He argues that this new shift has put “extreme concentration of economic and political control” in the hands of the prime minister.
The story of Corporate Malaysia’s evolution from a post-independence nation to the present day is not purely one of private enterprise and capitalist endeavours. There are other important, interconnected dynamics at play as well, including economic and social policies and politics.
The professor recalls a time in the 1990s which saw the rise of a bumiputera capitalist class that was closely aligned with Umno leaders. This was during the era of Tun Dr Mahathir Mohamad, Tun Daim Zainuddin and Datuk Seri Anwar Ibrahim.
In tracing the broad history of control over the Malaysian economy, Gomez says the 1970s saw a transition from extensive ownership by foreign interests post-independence to the ascendancy of government-owned enterprises in the 1980s.
And when Dr Mahathir became prime minister in 1981, he took Malaysia in a completely different direction by going for privatisation and liberalisation with a view of creating a pool of “bumiputera corporate titans”, says Gomez. But the plan fell apart around 1997 at the time of the Asian financial crisis.
During Tun Abdullah Ahmad Badawi’s administration, the Malay capitalist influence on the economy declined and there was a resurgence of GLIC dominance, Gomez points out.
So, is government over-intervention a necessary evil or of strategic importance to the Malaysian economy?
This has been hotly debated and opinions span the spectrum, from those who favour a free market economy where the government is not directly involved in business to those who favour state intervention in “strategic” sectors.
Private-sector entrepreneurs have long bemoaned the presence of the GLCs, which some allege have an unfair advantage when it comes to accessing government contracts, financing and policies.
At this point of their research, Gomez and his team have yet to address the outcomes and impact of the GLCs and GLICs on the Malaysian economy.
This trend of the government’s overbearing influence runs contrary to Prime Minister Datuk Seri Najib Razak’s earlier pledge that the government will divest the GLCs so that the private sector can return to the driving seat of the economy. Indeed, the government has commenced a plan to divest its interest in some GLCs, either via paring down its stakes, public listing of companies or outright sales.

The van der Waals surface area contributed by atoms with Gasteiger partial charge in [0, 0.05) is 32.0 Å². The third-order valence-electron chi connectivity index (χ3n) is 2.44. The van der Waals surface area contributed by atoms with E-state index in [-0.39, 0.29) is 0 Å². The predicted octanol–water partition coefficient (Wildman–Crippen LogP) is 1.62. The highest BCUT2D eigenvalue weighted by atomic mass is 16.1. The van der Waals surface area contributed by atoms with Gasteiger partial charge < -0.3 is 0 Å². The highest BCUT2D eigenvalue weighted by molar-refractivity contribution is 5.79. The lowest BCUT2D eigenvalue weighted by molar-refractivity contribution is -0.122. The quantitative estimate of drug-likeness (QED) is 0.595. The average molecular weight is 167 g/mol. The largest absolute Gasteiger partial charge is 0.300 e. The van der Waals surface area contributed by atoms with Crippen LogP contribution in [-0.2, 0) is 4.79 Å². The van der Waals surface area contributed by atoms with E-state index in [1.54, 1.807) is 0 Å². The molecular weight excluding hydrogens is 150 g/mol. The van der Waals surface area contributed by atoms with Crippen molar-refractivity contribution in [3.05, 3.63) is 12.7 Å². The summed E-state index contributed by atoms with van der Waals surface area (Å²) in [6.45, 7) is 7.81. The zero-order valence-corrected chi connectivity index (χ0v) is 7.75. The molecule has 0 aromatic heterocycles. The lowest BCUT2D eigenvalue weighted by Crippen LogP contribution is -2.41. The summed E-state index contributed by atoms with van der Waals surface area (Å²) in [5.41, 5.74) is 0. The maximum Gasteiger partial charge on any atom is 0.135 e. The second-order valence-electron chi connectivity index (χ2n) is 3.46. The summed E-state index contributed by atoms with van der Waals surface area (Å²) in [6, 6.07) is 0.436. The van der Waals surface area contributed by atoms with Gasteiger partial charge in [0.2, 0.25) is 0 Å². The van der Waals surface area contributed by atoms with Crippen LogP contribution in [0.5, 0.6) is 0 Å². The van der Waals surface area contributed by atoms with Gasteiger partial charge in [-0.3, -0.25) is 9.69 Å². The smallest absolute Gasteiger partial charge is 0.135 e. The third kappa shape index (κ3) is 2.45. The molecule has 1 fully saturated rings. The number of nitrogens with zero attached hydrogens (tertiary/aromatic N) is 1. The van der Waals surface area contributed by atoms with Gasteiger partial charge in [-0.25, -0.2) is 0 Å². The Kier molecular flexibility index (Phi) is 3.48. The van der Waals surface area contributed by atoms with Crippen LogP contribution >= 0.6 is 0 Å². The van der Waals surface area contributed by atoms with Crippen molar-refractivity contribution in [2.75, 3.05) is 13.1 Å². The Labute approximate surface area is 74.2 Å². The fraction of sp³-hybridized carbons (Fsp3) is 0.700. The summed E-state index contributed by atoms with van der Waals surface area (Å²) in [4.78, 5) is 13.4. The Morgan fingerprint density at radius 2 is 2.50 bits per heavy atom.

But the slow pace of the divestments calls into question the government’s sincerity in reducing its direct role in the economy.
As at February 2013, less than half of the 33 GLCs had been divested and 24 of them were supposed to have been divested between 2011 and 2012, according to the Asian Development Bank (ADB).
An April 2013 paper by ADB sought to answer the oft-asked question: Are government-linked corporations crowding out private investment in Malaysia?
ADB concluded that private investment in Malaysia is indeed negatively affected by the dominance of GLCs. “We find that when GLCs are dominant in an industry, investment by private firms is significantly negatively impacted. Conversely, when GLCs do not dominate an industry, the impact on private investment is not seen,” according to the ADB paper by Jayant Menon and Thiam Hee Ng.
Private investment in Malaysia — domestic or foreign — has never fully recovered from the impact of the Asian financial crisis, ADB notes.
“One explanation put forward in accounting for the sluggish performance of domestic private investment relates to the crowding-out effect as a result of the growing dominance of GLCs in many sectors.
“The continued pervasiveness of GLCs and their ability to exercise not only significant market power but also to use their special access to government and regulatory agencies to their favour suggests that they may present a formidable barrier to both competition and the entry of new private firms,” ADB adds.